US congressmen are defending a bill threatening to impose sanctions on Ethiopian officials and stop military aid unless democratic reforms are made.
There was a violent crackdown on post poll violence
Legislator Donald Payne told the BBC the House of Representatives passed the bill "because there has been a serious problem with democracy in Ethiopia".
Ethiopia's ambassador to the US criticised the proposal saying it would "undermine regional stability".
Ethiopia is the US's strongest ally in the region in its "war on terror".
The legislation now passes to the Senate for approval and can be vetoed by the president.
Correspondents say Ethiopia has come in for increased criticism over its human rights record since the violent crackdown on post poll protests in 2005; opposition leaders imprisoned as a consequence have subsequently been released.
And since Ethiopia's went into Somalia last December to help the transitional government- a rebellion in its eastern Ogaden region which borders Somalia has escalated.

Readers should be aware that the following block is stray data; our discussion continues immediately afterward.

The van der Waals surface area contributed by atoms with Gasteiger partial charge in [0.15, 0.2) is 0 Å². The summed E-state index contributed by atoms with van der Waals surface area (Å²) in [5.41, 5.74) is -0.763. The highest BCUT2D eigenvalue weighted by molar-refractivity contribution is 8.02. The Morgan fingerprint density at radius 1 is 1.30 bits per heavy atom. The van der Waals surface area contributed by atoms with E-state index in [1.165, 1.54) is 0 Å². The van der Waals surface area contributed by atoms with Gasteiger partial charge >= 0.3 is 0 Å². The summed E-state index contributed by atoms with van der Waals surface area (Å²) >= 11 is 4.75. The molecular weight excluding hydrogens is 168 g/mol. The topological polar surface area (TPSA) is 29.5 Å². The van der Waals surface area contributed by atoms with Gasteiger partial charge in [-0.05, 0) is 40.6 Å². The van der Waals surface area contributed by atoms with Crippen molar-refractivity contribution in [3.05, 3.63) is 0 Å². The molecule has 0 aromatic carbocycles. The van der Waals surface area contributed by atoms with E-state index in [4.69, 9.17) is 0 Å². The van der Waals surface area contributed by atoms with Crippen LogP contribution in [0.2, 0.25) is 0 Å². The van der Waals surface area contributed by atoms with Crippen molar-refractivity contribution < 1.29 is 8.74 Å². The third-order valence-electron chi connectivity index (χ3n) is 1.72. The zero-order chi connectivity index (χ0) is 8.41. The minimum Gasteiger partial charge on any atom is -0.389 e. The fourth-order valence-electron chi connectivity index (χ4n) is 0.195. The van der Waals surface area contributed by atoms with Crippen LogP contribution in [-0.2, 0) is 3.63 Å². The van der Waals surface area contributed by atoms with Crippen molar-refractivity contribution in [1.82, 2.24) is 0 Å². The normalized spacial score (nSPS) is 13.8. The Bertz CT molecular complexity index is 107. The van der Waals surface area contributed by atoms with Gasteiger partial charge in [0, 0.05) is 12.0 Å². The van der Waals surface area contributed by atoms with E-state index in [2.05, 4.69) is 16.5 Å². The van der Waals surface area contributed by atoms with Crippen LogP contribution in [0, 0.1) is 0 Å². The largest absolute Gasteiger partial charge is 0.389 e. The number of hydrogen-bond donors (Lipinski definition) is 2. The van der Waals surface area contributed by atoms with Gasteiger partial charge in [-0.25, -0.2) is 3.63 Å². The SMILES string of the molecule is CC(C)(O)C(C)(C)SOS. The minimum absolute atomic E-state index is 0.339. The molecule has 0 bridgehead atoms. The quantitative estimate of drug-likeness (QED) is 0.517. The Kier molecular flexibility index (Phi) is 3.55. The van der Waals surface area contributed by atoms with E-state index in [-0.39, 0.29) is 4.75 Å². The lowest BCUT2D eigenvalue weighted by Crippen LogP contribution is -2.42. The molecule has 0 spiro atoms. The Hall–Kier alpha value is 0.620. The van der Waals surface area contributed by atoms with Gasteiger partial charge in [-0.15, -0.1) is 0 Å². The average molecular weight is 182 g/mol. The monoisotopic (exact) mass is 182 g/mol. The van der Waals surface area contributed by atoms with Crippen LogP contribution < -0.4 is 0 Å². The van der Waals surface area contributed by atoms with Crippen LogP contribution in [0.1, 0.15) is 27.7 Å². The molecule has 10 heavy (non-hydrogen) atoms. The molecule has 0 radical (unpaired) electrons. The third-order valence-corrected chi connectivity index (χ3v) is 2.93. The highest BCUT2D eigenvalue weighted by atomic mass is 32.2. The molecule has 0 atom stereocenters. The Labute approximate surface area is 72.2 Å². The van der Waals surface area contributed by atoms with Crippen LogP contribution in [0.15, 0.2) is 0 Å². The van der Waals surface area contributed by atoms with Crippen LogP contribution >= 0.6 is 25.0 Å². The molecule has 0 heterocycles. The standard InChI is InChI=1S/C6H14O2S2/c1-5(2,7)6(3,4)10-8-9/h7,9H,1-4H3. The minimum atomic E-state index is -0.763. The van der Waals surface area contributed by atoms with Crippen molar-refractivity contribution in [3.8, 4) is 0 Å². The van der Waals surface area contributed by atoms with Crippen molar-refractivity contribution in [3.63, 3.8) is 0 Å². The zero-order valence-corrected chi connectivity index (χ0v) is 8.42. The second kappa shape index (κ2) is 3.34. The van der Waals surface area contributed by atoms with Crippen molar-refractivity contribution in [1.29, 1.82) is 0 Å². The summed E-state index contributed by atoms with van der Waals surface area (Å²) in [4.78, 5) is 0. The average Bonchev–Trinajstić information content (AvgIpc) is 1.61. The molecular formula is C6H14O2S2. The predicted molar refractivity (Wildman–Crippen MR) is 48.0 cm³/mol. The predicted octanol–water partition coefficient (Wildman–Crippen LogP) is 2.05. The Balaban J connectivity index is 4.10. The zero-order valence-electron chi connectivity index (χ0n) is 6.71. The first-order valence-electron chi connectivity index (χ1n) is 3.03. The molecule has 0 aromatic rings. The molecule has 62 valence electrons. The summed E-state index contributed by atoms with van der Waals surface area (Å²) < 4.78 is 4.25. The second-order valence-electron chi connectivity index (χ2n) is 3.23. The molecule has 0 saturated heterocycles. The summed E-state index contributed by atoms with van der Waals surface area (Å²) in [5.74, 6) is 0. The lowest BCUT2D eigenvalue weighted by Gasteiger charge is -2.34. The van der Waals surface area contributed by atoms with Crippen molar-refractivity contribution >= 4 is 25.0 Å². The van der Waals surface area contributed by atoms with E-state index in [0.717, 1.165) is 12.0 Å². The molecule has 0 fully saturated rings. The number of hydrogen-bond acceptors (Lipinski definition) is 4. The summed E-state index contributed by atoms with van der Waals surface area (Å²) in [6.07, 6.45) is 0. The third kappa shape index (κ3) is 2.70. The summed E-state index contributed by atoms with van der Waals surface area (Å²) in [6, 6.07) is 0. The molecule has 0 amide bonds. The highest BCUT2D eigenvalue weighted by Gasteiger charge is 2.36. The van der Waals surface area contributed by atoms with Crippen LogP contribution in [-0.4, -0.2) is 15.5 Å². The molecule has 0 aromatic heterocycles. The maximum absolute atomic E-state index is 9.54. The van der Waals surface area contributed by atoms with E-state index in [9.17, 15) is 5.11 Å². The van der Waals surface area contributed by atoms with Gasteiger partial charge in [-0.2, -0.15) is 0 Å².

The US representatives approved the Ethiopian Democracy and Accountability Act on Tuesday, which puts Ethiopian government officials at risk of being denied entry visas over human rights violations.
It also threatens to withhold military aid of at least $1.5m
Mr Payne said the bill was bipartisan and secured unanimous approval.
"It's something that's been discussed ever since the killing of civilians, gunned down in the streets of Addis [Ababa] almost two years ago," the Democratic Congressman told the BBC's Network Africa.
"There was a feeling that Ethiopia, being an ally of the United States, should have an opportunity to correct some of the wrongdoings, and that has not happened.
"Two years later people are still being imprisoned. There's still problems in the Ogaden region. People are having food kept away from them. That's why we finally said we need to move forward with it."
Samuel Assefa, Ethiopia's ambassador to the US, called the bill "irresponsible" and said it would hamper efforts to improve things.
"The legislation also would undermine regional stability in the Horn of Africa by jeopardising vital security cooperation between the United States and Ethiopia," he said in a statement, Reuters news agency reports.
The BBC's Elizabeth Blunt in Addis Ababa says as Ethiopia is such a strong ally of the US in the Horn of Africa, it is unlikely that President George Bush's administratation will be sympathetic to the bill.